WASHINGTON (AP) — U.S. officials negotiating an international deal to prevent Iran from developing a nuclear weapon say an interim deal signed with Tehran does not mean that Iran is open for business.
Undersecretary of State Wendy Sherman and Undersecretary for Terrorism and Financing David Cohen on Tuesday acknowledged that European businesses are abuzz with preparations to rush back into Iran as some sanctions are suspended in exchange for Tehran agreeing to curb its nuclear program. Both are trying to allay the concerns of lawmakers eager to slap more sanctions on Iran.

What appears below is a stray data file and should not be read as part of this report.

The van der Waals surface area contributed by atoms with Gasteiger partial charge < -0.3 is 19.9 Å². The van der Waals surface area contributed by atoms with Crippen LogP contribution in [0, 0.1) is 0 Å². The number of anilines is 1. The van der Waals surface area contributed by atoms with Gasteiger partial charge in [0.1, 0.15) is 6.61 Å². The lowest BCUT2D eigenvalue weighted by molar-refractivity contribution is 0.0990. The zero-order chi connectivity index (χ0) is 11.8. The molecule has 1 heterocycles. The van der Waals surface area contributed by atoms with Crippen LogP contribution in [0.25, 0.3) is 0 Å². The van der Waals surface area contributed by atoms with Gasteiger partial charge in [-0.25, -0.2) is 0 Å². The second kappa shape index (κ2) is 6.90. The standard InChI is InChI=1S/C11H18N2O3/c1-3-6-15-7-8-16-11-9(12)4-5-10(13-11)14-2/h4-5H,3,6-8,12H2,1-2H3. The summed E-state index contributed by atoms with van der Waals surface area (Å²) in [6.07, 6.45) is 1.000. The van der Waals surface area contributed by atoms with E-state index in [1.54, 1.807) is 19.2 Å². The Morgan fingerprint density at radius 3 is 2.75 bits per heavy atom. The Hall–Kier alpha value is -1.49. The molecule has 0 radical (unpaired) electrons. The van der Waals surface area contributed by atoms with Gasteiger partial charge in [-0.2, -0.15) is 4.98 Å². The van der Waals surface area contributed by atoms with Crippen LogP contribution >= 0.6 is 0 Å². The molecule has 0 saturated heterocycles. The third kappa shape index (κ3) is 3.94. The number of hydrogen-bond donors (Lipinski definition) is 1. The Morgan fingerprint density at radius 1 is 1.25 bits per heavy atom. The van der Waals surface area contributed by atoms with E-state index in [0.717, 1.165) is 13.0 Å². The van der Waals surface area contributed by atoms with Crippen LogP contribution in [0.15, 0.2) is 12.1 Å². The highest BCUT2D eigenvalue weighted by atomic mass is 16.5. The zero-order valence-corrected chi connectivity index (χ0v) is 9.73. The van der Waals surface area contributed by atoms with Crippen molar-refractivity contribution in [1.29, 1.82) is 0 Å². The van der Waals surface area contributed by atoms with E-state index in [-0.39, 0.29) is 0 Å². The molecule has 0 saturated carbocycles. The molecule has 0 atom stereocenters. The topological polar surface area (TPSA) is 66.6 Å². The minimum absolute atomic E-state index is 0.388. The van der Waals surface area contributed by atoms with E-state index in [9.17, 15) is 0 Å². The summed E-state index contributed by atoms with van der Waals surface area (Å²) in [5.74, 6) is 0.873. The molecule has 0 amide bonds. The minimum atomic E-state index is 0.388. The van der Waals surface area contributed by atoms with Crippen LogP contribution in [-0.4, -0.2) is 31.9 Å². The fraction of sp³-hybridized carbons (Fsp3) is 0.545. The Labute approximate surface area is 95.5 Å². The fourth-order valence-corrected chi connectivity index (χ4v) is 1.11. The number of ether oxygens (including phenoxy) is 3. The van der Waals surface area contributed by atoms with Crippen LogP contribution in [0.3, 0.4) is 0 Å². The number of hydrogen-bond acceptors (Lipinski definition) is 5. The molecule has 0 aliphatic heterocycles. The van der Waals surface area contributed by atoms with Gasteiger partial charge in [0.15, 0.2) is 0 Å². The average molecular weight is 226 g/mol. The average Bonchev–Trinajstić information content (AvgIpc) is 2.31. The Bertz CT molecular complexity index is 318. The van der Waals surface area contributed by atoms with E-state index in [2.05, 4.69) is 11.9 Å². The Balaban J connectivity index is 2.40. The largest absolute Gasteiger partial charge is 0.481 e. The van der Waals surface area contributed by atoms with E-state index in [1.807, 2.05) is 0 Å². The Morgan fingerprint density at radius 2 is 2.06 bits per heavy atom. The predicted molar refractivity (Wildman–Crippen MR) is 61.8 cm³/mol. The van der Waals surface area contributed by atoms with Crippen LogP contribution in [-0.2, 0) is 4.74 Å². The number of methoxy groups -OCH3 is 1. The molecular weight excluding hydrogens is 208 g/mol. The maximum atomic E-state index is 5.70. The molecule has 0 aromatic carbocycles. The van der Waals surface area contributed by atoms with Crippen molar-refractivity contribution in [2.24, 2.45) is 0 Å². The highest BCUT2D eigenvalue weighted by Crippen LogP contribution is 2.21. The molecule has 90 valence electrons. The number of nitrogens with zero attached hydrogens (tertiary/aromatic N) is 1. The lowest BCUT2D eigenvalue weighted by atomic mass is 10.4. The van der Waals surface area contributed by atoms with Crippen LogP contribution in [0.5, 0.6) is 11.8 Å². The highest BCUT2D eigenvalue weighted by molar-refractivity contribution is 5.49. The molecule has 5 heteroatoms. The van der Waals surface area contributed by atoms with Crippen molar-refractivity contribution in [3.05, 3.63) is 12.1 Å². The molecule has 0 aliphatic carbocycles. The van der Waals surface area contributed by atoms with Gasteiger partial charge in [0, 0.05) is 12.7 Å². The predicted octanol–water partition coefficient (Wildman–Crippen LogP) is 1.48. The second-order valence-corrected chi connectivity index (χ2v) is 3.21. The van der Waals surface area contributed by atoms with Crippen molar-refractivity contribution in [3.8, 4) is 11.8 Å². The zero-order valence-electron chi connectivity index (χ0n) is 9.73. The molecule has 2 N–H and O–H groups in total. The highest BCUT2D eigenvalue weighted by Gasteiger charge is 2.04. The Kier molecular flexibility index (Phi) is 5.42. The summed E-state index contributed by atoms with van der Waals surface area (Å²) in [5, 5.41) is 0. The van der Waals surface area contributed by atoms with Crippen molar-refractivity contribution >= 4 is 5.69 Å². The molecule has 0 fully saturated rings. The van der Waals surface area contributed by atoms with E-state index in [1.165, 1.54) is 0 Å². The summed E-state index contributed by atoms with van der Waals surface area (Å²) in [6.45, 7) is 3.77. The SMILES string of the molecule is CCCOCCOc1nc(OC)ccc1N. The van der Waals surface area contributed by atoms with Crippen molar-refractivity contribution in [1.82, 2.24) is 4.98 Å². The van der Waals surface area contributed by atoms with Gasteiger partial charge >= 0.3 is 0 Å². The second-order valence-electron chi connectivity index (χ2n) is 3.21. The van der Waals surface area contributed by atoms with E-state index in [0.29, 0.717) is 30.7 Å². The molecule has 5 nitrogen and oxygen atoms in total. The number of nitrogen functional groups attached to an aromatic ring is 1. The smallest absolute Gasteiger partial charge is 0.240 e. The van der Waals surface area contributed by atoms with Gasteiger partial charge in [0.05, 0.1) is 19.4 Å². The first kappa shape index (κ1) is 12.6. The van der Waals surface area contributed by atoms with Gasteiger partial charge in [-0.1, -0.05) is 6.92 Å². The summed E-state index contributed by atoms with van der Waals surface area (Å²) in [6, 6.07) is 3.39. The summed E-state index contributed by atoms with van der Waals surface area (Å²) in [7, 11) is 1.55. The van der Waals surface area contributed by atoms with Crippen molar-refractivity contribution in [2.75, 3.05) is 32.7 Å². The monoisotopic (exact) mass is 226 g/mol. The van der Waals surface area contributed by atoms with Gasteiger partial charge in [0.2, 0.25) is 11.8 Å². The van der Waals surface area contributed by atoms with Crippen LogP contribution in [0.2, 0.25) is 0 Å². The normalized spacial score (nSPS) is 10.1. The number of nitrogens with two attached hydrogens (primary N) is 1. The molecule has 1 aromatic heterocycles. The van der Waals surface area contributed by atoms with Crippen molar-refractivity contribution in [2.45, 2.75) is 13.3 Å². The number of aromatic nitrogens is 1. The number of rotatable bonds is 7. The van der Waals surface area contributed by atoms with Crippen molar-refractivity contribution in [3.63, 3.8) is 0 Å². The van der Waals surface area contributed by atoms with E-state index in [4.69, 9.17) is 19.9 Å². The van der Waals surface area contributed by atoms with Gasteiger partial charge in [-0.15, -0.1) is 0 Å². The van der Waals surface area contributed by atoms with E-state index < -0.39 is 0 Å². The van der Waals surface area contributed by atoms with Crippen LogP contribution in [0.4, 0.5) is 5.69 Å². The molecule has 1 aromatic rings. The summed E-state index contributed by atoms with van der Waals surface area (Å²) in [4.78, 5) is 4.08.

Cohen told the Senate Foreign Relations Committee that he has been traveling abroad with the message that Iran is not open for business. Both he and Sherman told Congress that those who violate existing sanctions will be targeted.